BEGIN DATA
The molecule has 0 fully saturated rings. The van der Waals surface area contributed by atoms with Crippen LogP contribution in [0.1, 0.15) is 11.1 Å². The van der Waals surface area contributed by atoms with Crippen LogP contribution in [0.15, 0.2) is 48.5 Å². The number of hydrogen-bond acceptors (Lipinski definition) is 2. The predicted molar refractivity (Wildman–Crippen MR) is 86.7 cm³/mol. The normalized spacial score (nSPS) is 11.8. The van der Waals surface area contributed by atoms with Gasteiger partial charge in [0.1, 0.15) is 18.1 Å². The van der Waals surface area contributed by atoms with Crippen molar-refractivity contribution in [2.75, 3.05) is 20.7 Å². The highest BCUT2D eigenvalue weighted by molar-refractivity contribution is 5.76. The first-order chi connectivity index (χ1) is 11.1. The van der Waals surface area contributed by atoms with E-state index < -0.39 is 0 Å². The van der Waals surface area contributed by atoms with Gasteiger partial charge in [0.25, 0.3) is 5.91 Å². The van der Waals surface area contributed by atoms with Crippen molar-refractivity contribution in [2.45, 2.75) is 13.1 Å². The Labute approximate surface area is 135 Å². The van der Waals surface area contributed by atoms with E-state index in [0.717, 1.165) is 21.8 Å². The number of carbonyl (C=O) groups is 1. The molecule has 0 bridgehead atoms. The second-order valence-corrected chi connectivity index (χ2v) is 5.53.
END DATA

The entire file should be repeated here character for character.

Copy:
The molecule has 0 fully saturated rings. The van der Waals surface area contributed by atoms with Crippen LogP contribution in [0.1, 0.15) is 11.1 Å². The van der Waals surface area contributed by atoms with Crippen LogP contribution in [0.15, 0.2) is 48.5 Å². The number of hydrogen-bond acceptors (Lipinski definition) is 2. The predicted molar refractivity (Wildman–Crippen MR) is 86.7 cm³/mol. The normalized spacial score (nSPS) is 11.8. The van der Waals surface area contributed by atoms with Gasteiger partial charge in [0.1, 0.15) is 18.1 Å². The van der Waals surface area contributed by atoms with Crippen molar-refractivity contribution in [2.75, 3.05) is 20.7 Å². The highest BCUT2D eigenvalue weighted by molar-refractivity contribution is 5.76. The first-order chi connectivity index (χ1) is 11.1. The van der Waals surface area contributed by atoms with E-state index < -0.39 is 0 Å². The van der Waals surface area contributed by atoms with Gasteiger partial charge in [0.25, 0.3) is 5.91 Å². The van der Waals surface area contributed by atoms with Crippen molar-refractivity contribution in [2.45, 2.75) is 13.1 Å². The Labute approximate surface area is 135 Å². The van der Waals surface area contributed by atoms with E-state index in [0.717, 1.165) is 21.8 Å². The number of carbonyl (C=O) groups is 1. The molecule has 0 bridgehead atoms. The second-order valence-corrected chi connectivity index (χ2v) is 5.53.